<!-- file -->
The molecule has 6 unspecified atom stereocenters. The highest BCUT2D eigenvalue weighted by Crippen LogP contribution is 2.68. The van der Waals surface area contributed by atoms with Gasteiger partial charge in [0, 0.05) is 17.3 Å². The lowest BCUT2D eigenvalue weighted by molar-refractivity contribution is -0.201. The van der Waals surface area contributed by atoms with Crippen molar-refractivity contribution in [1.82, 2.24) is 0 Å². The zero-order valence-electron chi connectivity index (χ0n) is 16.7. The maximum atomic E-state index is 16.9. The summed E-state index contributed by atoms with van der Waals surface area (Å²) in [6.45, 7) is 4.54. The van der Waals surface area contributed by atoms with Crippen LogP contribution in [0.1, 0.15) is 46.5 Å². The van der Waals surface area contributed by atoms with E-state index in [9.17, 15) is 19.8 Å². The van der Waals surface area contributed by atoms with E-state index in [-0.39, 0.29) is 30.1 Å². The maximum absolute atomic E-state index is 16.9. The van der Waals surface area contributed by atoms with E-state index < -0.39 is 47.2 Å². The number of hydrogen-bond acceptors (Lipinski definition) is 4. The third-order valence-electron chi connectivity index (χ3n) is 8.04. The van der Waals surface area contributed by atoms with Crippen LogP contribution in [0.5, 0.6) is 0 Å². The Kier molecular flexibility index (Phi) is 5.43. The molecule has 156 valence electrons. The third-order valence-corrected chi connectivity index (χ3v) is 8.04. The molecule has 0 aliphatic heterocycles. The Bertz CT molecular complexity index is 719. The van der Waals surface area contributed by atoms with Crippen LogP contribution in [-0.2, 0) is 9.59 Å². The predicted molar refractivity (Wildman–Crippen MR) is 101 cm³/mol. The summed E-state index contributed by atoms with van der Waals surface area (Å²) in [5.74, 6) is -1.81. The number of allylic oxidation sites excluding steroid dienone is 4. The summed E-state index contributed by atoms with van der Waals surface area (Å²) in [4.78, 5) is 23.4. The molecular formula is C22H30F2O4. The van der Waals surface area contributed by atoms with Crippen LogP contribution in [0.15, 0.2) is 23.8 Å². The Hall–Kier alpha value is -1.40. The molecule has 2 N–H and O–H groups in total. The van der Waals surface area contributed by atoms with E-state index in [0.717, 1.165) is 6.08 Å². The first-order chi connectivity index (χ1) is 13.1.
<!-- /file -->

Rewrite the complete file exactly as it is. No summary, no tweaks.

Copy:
The molecule has 6 unspecified atom stereocenters. The highest BCUT2D eigenvalue weighted by Crippen LogP contribution is 2.68. The van der Waals surface area contributed by atoms with Gasteiger partial charge in [0, 0.05) is 17.3 Å². The lowest BCUT2D eigenvalue weighted by molar-refractivity contribution is -0.201. The van der Waals surface area contributed by atoms with Crippen molar-refractivity contribution in [1.82, 2.24) is 0 Å². The zero-order valence-electron chi connectivity index (χ0n) is 16.7. The maximum atomic E-state index is 16.9. The summed E-state index contributed by atoms with van der Waals surface area (Å²) in [6.45, 7) is 4.54. The van der Waals surface area contributed by atoms with Crippen LogP contribution in [0.1, 0.15) is 46.5 Å². The van der Waals surface area contributed by atoms with E-state index in [9.17, 15) is 19.8 Å². The van der Waals surface area contributed by atoms with E-state index in [-0.39, 0.29) is 30.1 Å². The maximum absolute atomic E-state index is 16.9. The van der Waals surface area contributed by atoms with E-state index < -0.39 is 47.2 Å². The number of hydrogen-bond acceptors (Lipinski definition) is 4. The third-order valence-electron chi connectivity index (χ3n) is 8.04. The van der Waals surface area contributed by atoms with Crippen LogP contribution in [0.5, 0.6) is 0 Å². The Kier molecular flexibility index (Phi) is 5.43. The molecule has 156 valence electrons. The third-order valence-corrected chi connectivity index (χ3v) is 8.04. The molecule has 0 aliphatic heterocycles. The Bertz CT molecular complexity index is 719. The van der Waals surface area contributed by atoms with Crippen LogP contribution in [-0.2, 0) is 9.59 Å². The predicted molar refractivity (Wildman–Crippen MR) is 101 cm³/mol. The summed E-state index contributed by atoms with van der Waals surface area (Å²) in [5.74, 6) is -1.81. The number of allylic oxidation sites excluding steroid dienone is 4. The summed E-state index contributed by atoms with van der Waals surface area (Å²) in [4.78, 5) is 23.4. The molecular formula is C22H30F2O4. The van der Waals surface area contributed by atoms with Crippen LogP contribution in [0.15, 0.2) is 23.8 Å². The Hall–Kier alpha value is -1.40. The molecule has 2 N–H and O–H groups in total. The van der Waals surface area contributed by atoms with E-state index in [0.717, 1.165) is 6.08 Å². The first-order chi connectivity index (χ1) is 13.1.